A seed of hope for Easter

A seed of hope for Easter

Spring flowers

I wasn’t sure how I would feel about Easter, considering the recent tragic loss our family has endured. Thanksgiving and Christmas were hard–both because they came on the heels of our loss and because they are supposed to be such joyous occasions. But Easter…it was hard to anticipate.

It turns out that Easter was like a reflection of what our lives have been. A lot of sorrow, humility, heartache mixed with a seed of hope. And I pray that just like Easter, this journey will also come to a place of joy and victory.

The weekend also reflected these feelings…there were pockets of productivity, moments of rest with friends, and a few hours of hopeful togetherness. The weather began chilly, damp and drizzly, but with a break in the clouds and a burst of warmth on Easter afternoon.

We took full advantage of that moment of hope and took the pup out for a mini-adventure. A new park is pure bliss for Ginger. But amid her excitement, even she had to stop and smell the flowers. Because Spring is coming, full of hope and promise, with a few cloudy reminders of sorrow mixed in.

It’s hard to believe it’s been almost 6 months since we lost Michael. Just a few months ago, we wondered how we would make it one more day and one more day after that. Here we are, 6 months later, exhausted with grief and sorrow yet fostering a small seed of hope that tomorrow will be better and someday, some glorious day, this world will be made new and all the hurt and pain and suffering will be gone.

Ginger stopping to smell the flowers.

Ginger at the park

Vibrant flowers.

Right around the corner…

Right around the corner…

Hiking with the puppy at Northwest River Park.

I’m beginning to learn that some of the best adventures, the most memorable memories, are right around the corner.

I’ve spent so many years searching for adventure. As a teenager, I went to South America five times. I chose a college 41 hours away from home. I have traveled, taking trips, internships, and jobs in random states. I love to travel. I love to go. It makes great memories. It makes life an adventure.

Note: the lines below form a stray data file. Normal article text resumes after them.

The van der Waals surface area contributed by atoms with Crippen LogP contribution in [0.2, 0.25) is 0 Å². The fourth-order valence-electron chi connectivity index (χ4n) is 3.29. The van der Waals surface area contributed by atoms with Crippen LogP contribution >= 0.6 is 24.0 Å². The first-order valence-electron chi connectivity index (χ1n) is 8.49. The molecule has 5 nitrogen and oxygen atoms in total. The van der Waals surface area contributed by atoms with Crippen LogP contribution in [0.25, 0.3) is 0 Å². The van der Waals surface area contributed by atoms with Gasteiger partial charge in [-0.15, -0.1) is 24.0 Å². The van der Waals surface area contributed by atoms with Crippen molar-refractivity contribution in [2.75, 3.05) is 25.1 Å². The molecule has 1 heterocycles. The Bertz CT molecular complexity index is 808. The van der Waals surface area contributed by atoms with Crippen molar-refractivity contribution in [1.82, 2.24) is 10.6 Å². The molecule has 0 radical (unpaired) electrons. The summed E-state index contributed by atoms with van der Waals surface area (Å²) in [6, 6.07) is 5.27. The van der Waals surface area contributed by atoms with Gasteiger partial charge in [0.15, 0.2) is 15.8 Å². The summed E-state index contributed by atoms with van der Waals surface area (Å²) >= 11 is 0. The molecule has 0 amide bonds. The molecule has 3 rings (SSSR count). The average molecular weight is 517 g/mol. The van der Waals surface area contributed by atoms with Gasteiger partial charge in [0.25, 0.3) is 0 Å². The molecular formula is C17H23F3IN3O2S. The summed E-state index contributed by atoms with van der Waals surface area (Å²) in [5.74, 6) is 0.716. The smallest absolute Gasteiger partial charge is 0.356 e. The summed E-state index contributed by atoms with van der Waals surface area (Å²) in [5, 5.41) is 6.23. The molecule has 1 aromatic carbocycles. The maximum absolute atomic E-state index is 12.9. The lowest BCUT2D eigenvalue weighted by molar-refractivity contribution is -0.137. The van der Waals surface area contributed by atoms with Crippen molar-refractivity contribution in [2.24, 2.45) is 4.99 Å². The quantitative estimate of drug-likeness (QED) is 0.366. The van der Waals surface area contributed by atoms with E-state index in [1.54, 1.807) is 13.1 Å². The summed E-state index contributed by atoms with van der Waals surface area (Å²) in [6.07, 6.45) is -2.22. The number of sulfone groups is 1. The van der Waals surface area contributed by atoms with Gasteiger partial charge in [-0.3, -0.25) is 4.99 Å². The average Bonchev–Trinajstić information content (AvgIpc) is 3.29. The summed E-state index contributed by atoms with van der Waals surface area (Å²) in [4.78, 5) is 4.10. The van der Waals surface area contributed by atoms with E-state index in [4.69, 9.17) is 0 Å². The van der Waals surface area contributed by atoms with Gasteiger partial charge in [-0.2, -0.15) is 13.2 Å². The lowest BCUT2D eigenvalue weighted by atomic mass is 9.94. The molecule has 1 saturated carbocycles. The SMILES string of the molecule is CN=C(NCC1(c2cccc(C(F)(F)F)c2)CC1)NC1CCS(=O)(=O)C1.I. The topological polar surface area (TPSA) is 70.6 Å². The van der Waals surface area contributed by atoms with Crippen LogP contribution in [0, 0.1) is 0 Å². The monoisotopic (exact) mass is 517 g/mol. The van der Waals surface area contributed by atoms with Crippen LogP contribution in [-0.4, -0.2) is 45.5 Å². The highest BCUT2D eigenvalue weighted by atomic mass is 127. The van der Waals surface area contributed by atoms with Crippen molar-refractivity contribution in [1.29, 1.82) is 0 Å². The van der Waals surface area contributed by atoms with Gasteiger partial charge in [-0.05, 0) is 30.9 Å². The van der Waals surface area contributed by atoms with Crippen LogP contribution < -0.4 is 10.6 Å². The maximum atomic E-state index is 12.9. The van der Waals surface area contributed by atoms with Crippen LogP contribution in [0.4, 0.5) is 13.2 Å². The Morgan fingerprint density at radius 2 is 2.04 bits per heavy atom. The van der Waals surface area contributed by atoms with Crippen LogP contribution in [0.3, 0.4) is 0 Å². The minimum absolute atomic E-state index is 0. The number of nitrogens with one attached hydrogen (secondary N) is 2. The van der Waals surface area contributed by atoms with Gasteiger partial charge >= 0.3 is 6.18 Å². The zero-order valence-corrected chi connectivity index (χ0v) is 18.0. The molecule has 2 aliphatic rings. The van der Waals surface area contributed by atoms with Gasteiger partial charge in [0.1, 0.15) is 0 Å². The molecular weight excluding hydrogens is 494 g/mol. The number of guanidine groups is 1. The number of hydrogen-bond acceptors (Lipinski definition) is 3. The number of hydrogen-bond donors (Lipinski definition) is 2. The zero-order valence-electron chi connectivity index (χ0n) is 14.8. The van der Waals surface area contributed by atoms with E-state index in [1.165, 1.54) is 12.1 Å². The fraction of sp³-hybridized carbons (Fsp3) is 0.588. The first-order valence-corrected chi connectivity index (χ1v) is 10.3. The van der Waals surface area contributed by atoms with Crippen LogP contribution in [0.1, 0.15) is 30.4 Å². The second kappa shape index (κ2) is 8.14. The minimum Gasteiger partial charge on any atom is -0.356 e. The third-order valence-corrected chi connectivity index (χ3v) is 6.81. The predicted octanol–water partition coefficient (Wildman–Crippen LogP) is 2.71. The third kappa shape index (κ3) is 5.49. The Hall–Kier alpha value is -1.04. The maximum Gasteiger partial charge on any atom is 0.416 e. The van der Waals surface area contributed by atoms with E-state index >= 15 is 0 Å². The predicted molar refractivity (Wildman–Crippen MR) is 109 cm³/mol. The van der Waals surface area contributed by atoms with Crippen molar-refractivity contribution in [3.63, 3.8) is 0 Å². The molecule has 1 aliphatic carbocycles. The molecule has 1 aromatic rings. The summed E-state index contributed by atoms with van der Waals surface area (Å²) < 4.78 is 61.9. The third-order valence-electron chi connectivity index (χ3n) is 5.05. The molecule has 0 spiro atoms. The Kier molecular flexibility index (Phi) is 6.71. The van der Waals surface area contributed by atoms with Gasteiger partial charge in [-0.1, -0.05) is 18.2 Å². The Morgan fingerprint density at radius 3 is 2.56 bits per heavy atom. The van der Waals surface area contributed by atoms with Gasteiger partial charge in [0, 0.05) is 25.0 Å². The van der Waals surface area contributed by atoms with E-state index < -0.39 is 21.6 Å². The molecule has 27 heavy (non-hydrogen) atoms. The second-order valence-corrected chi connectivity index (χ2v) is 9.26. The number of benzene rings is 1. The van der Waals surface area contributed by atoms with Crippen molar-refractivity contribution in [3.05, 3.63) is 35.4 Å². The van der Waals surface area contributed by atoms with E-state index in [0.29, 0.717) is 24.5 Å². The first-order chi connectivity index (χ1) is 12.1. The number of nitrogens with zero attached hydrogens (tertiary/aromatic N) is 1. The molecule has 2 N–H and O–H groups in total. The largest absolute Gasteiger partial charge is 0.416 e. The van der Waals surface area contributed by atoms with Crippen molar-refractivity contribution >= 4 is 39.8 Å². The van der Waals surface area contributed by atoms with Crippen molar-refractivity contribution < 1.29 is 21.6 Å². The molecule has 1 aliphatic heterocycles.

But I’m learning to be content where I am. Life has changed and, right now, international trips just aren’t in the budget. But there are different kinds of adventures, like figuring out this whole marriage thing. And the challenge of living life to the fullest on a frugal budget. So we’re learning to do things like camping locally.

Husband and I spent Friday night through Sunday afternoon at Northwest River Park, literally ten minutes from our house. It’s a delightful little park, with a number of hiking trails (and bridal trails, I’m thinking that might be another adventure in my future), a river (obviously), and a wonderful campground full of mature shade trees.

Our camp site.

We’ve only taken Ginger camping once before, and it was a bit of an adventure. This time she did wonderfully! (Only minimal separation anxiety when one of us would leave the site to find water or something…but not at all afraid of the tent this time around!) She’ll be a camping pro before long =).

I’m so glad that while I have scaled back the funds required for these adventures ($40 for camping plus $5 for gas), I haven’t had to reduce the enjoyment and refreshing rest they offer. Husband and I both come from families who prize camping above just about any other kind of vacation. Sure, cruises are great and islands are nice, but camping? Camping is THE BEST!

I hope it’s a tradition we can pass on to our children.

Aside from a few ticks, some annoying mosquitoes, and a chilly first night, our trip was perfection.

Loving the little things.

Despite the fact that we purchase a brand new bone, Ginger preferred her sticks.

Despite the fact that we purchased a brand new “camping” bone, Ginger preferred the plentiful sticks littering our campsite.

There's nothing quite like breakfast made over a camp fire.

Hiking some boggy trails.

Steak dinner by lamp light?

New definition to reading by the fire.

Hiking puppy!

Paw print.

Tuckered pup.

Camping with Husband.

Cyprus trees.

Looking forward to making many, many more such memorable trips, right around the corner…